PubMed Abstract | CrossRef Full Text | Google Scholar

41. Ware J, Kosinski M, Keller SD. A 12-Item short-form health survey: construction of scales and preliminary tests of reliability and validity. Med Care. (1996) 34:220–33. doi: 10.1097/00005650-199603000-00003

PubMed Abstract | CrossRef Full Text | Google Scholar

42. Karasek R, Brisson C, Kawakami N, Houtman I, Bongers P, Amick B. The job content questionnaire (JCQ): an instrument for internationally comparative assessments of psychosocial job characteristics. J Occup Health Psychol. (1998) 3:322–55. doi: 10.1037/1076-8998.3.4.322

PubMed Abstract | CrossRef Full Text | Google Scholar

43. Büssing A. Social tolerance of working time scheduling in nursing. Work Stress. (1996) 10:238–50. doi: 10.1080/02678379608256803

CrossRef Full Text | Google Scholar

44. Griffin MA, Neal A. Perceptions of safety at work: a framework for linking safety climate to safety performance, knowledge, and motivation. J Occup Health Psychol. (2000) 5:347–58. doi: 10.1037/1076-8998.5.3.347

PubMed Abstract | CrossRef Full Text | Google Scholar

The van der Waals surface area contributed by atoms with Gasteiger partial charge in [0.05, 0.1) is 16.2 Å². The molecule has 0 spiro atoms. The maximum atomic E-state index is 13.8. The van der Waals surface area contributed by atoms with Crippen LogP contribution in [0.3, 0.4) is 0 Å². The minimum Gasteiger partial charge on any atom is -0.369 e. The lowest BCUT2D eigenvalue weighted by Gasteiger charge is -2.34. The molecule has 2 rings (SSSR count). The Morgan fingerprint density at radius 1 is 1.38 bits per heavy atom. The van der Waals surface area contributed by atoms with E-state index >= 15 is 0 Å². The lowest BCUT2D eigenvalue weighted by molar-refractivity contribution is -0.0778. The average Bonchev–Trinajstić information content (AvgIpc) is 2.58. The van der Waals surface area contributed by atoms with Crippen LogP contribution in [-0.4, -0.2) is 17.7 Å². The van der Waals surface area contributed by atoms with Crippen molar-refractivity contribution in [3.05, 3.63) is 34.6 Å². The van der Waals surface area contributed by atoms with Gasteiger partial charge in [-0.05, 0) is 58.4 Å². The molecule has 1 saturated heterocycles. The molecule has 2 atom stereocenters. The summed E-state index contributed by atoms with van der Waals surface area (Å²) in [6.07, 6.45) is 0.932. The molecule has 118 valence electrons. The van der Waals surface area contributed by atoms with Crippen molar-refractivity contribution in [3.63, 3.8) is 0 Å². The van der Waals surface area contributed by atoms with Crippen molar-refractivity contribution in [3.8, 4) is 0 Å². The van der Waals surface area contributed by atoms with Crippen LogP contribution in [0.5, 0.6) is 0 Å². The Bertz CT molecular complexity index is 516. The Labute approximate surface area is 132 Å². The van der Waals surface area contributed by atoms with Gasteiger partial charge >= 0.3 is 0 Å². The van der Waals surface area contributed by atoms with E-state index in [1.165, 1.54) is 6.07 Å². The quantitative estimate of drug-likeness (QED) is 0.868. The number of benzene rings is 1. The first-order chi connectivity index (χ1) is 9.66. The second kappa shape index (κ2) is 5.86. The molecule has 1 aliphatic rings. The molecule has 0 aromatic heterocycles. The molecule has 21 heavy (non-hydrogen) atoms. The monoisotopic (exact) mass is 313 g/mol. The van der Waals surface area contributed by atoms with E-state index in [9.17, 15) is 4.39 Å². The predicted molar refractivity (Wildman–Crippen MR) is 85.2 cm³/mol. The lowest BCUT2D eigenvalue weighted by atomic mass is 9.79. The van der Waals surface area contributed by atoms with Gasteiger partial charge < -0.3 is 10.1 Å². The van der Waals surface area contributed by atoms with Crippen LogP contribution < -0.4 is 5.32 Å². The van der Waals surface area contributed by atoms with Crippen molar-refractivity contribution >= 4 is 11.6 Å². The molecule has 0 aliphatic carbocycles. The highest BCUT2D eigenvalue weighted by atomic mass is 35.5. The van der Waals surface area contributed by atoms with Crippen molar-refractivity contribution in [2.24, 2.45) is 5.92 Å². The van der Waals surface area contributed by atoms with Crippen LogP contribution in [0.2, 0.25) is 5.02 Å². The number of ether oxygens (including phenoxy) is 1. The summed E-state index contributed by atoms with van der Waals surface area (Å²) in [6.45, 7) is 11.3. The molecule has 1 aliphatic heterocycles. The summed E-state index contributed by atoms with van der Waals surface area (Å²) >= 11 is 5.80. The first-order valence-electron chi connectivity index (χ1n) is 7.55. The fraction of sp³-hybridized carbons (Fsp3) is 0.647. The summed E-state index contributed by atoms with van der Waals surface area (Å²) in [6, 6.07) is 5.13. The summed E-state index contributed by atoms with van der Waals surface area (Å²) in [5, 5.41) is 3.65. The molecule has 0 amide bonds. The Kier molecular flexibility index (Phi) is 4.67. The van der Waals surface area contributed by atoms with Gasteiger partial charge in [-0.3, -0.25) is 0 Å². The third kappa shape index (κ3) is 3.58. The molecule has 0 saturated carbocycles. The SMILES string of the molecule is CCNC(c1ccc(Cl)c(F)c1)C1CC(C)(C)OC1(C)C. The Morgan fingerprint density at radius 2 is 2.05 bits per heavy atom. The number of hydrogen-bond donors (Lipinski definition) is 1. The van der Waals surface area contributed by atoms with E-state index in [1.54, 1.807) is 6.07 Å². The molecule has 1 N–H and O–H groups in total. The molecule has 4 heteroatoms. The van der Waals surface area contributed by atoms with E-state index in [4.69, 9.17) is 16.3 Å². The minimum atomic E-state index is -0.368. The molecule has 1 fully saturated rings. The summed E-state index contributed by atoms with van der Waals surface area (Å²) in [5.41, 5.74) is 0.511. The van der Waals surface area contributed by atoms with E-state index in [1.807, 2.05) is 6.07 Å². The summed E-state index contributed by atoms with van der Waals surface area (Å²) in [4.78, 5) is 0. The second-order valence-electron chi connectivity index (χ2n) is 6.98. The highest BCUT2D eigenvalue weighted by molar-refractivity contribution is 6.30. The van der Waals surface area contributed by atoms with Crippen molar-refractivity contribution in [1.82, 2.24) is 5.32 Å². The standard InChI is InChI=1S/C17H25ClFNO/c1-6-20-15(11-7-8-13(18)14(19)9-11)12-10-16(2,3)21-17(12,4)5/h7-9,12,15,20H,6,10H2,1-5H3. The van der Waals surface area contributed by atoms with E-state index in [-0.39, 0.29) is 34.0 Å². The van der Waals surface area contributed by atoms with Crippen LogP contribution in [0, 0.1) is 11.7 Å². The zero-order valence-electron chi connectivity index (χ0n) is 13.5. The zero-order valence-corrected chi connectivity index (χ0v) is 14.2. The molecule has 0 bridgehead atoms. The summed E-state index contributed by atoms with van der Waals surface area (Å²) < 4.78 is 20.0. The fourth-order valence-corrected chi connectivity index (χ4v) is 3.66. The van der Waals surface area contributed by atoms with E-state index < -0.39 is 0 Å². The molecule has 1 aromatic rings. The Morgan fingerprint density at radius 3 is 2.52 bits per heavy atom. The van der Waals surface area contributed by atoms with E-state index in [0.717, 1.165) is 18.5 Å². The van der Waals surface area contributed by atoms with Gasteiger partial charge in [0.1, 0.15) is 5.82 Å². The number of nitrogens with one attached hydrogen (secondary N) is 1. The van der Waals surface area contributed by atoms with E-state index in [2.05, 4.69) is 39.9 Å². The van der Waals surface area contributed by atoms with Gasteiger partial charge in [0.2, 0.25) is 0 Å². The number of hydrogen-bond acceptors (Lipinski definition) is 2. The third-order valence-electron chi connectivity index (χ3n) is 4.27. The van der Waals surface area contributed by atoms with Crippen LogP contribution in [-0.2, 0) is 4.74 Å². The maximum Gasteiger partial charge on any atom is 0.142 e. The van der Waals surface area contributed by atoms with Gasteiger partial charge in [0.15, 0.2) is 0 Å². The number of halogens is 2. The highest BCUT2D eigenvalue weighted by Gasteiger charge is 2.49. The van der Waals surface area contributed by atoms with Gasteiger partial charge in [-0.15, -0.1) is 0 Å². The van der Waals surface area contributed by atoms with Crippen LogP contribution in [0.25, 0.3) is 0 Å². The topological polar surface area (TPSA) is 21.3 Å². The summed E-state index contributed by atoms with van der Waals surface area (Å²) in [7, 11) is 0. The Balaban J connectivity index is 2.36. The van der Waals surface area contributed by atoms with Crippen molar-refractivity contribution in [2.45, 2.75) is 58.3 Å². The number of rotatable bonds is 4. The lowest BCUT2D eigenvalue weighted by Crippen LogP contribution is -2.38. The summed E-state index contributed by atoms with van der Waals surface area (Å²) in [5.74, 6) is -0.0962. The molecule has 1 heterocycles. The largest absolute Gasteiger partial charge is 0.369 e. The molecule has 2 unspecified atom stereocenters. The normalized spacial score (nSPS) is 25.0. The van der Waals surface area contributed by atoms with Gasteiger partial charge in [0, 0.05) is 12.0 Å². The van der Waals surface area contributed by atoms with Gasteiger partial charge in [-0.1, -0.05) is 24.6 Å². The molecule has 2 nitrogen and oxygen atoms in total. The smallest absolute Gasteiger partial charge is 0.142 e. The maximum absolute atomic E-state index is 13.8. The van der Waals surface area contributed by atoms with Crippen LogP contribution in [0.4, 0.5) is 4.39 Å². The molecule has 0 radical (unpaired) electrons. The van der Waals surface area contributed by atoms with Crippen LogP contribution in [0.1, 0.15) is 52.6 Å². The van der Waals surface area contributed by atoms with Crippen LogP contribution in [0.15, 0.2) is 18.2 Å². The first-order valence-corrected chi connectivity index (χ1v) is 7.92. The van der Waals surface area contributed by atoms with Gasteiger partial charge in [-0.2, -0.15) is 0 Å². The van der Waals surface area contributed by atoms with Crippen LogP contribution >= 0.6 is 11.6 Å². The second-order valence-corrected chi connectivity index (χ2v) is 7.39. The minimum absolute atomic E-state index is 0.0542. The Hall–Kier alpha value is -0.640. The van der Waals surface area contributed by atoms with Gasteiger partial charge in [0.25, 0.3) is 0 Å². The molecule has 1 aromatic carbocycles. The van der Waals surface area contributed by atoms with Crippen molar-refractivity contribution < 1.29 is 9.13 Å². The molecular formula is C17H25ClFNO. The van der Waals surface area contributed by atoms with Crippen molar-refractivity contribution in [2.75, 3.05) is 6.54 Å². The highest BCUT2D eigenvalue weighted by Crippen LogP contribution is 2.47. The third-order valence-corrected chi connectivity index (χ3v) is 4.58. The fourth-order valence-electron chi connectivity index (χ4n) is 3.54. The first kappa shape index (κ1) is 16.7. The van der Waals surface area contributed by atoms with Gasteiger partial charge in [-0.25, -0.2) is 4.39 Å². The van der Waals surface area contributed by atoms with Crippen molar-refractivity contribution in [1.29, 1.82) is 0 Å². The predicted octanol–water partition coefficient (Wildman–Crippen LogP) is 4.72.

45. Bandura A. Self-efficacy: The exercise of control. W H Freeman/Times Books/Henry Holt & Co. (1997).

Google Scholar

46. Lee S, Lee DK. What is the proper way to apply the multiple comparison test? Korean J Anesthesiol. (2018) 71:353–60. doi: 10.4097/kja.d.18.00242

PubMed Abstract | CrossRef Full Text | Google Scholar

47. Greenland S. Modeling and variable selection in epidemiologic analysis. Am J Public Health. (1989) 79:340–9. doi: 10.2105/AJPH.79.3.340

PubMed Abstract | CrossRef Full Text | Google Scholar

48. Albertsen K, Borg V, Oldenburg B. A systematic review of the impact of work environment on smoking cessation, relapse and amount smoked. Prev Med. (2006) 43:291–305. doi: 10.1016/j.ypmed.2006.05.001

PubMed Abstract | CrossRef Full Text | Google Scholar

49. Heikkilä K, Nyberg ST, Fransson EI, Alfredsson L, Bacquer DD, Bjorner JB, et al. job strain and tobacco smoking: an individual-participant data meta-analysis of 166 130 adults in 15 European studies. PLoS ONE. (2012) 7:e35463. doi: 10.1371/journal.pone.0035463

PubMed Abstract | CrossRef Full Text | Google Scholar

50. Liu J, Zhao S, Chen X, Falk E, Albarracín D. The influence of peer behavior as a function of social and cultural closeness: a meta-analysis of normative influence on adolescent smoking initiation and continuation. Psychol Bull. (2017) 143:1082–115. doi: 10.1037/bul0000113

PubMed Abstract | CrossRef Full Text | Google Scholar

51. Cho YM, Kim HR, Kang M-Y, Myong J-P, Koo JW. Fixed night workers and failed smoking cessation. J Occup Med Toxicol Lond Engl. (2019) 14:23. doi: 10.1186/s12995-019-0243-z

PubMed Abstract | CrossRef Full Text | Google Scholar

52. Tabak R, Hipp JA, Dodson EA, Yang L, Adlakha D, Brownson RC. Exploring associations between perceived home and work neighborhood environments, diet behaviors, and obesity: results from a survey of employed adults in missouri. Prev Med Rep. (2016) 4:591–6. doi: 10.1016/j.pmedr.2016.10.008